There are many MOPs roles, but job titles are inconsistent across all industries. Since role definition varies between a team of one or a team of many, it can be difficult to find an accurate salary range. However, there are many data points you can use as reference.

Unthank shared the common titles and average salaries in the US in the MOPsTALKs chat window: 

  • Email Developer - $87,364
  • Marketing Engineer - $85,258
  • Solutions Engineer - $87,469
  • Marketing Automation Architect - $79,609
  • Marketing Automation Specialist - $65,834
  • Marketing Operations Architect - $91,000
  • Campaign Specialist - $53,434
  • Email Marketing Specialist - $65,834
  • Marketing Automation Manager - $59,066
  • Marketing Operations Specialist - $80,638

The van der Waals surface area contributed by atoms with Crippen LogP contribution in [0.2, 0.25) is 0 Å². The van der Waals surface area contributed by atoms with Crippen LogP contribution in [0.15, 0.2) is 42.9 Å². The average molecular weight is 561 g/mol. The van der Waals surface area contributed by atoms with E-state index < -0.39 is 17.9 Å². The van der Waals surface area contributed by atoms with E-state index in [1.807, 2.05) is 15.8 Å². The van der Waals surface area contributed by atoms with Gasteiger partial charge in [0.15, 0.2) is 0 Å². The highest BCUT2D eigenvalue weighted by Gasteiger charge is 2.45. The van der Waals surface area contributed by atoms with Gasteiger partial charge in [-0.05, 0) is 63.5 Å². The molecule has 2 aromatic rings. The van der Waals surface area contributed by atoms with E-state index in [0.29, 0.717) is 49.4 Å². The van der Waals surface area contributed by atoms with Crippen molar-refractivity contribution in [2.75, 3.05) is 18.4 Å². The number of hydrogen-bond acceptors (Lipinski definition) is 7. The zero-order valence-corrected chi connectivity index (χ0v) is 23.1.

• Marketing Operations Manager - $84,000

(Based on information collected from LinkedIn)

Unthank noted that salary ranges seem dramatically different. An overriding sense and order to the salaries and titles doesn’t seem to exist. Salaries also vary depending on the geographic location. Marketing Operations salaries can range from $90,000 as $120,000 and salaries tend to be higher in bigger metropolitan areas.

Brinker released a comprehensive salary survey on in 2019. In the US, the survey showed the salary range for a manager level position is between $83,000 and $108,000 in the US and globally from $77,000 – $103,000. Brinker’s survey covers gender pay gap, frequency of promotions, educational backgrounds and more. You can access this survey here: